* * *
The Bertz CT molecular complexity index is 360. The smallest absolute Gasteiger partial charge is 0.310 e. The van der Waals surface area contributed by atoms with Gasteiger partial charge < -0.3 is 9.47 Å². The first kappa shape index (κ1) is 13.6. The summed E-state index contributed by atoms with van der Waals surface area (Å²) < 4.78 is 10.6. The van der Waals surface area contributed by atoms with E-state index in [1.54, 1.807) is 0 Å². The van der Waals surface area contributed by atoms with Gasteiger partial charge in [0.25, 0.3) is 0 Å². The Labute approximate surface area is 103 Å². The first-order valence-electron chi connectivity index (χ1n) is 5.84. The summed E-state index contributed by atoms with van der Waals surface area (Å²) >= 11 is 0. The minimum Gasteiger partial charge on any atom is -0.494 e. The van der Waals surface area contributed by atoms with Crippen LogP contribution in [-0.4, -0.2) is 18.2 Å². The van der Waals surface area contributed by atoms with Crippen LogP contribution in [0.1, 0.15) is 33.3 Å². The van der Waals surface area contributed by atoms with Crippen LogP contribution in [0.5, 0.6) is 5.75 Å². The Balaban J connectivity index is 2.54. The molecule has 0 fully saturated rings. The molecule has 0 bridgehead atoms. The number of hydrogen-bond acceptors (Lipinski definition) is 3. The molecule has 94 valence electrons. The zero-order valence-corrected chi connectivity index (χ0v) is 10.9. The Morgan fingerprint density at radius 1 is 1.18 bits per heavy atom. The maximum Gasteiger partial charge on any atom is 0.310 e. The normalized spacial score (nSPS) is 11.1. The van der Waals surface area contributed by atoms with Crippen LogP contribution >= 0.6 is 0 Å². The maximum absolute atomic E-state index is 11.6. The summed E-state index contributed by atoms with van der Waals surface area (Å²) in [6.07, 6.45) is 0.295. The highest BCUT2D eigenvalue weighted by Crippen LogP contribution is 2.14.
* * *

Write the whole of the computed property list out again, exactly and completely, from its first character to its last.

The Bertz CT molecular complexity index is 360. The smallest absolute Gasteiger partial charge is 0.310 e. The van der Waals surface area contributed by atoms with Gasteiger partial charge < -0.3 is 9.47 Å². The first kappa shape index (κ1) is 13.6. The summed E-state index contributed by atoms with van der Waals surface area (Å²) < 4.78 is 10.6. The van der Waals surface area contributed by atoms with E-state index in [1.54, 1.807) is 0 Å². The van der Waals surface area contributed by atoms with Gasteiger partial charge in [0.25, 0.3) is 0 Å². The Labute approximate surface area is 103 Å². The first-order valence-electron chi connectivity index (χ1n) is 5.84. The summed E-state index contributed by atoms with van der Waals surface area (Å²) >= 11 is 0. The minimum Gasteiger partial charge on any atom is -0.494 e. The van der Waals surface area contributed by atoms with Crippen LogP contribution in [-0.4, -0.2) is 18.2 Å². The van der Waals surface area contributed by atoms with Crippen LogP contribution in [0.1, 0.15) is 33.3 Å². The van der Waals surface area contributed by atoms with Crippen LogP contribution in [0.5, 0.6) is 5.75 Å². The Balaban J connectivity index is 2.54. The molecule has 0 fully saturated rings. The molecule has 0 bridgehead atoms. The number of hydrogen-bond acceptors (Lipinski definition) is 3. The molecule has 94 valence electrons. The zero-order valence-corrected chi connectivity index (χ0v) is 10.9. The Morgan fingerprint density at radius 1 is 1.18 bits per heavy atom. The maximum Gasteiger partial charge on any atom is 0.310 e. The normalized spacial score (nSPS) is 11.1. The van der Waals surface area contributed by atoms with Crippen LogP contribution >= 0.6 is 0 Å². The maximum absolute atomic E-state index is 11.6. The summed E-state index contributed by atoms with van der Waals surface area (Å²) in [6.07, 6.45) is 0.295. The highest BCUT2D eigenvalue weighted by Crippen LogP contribution is 2.14.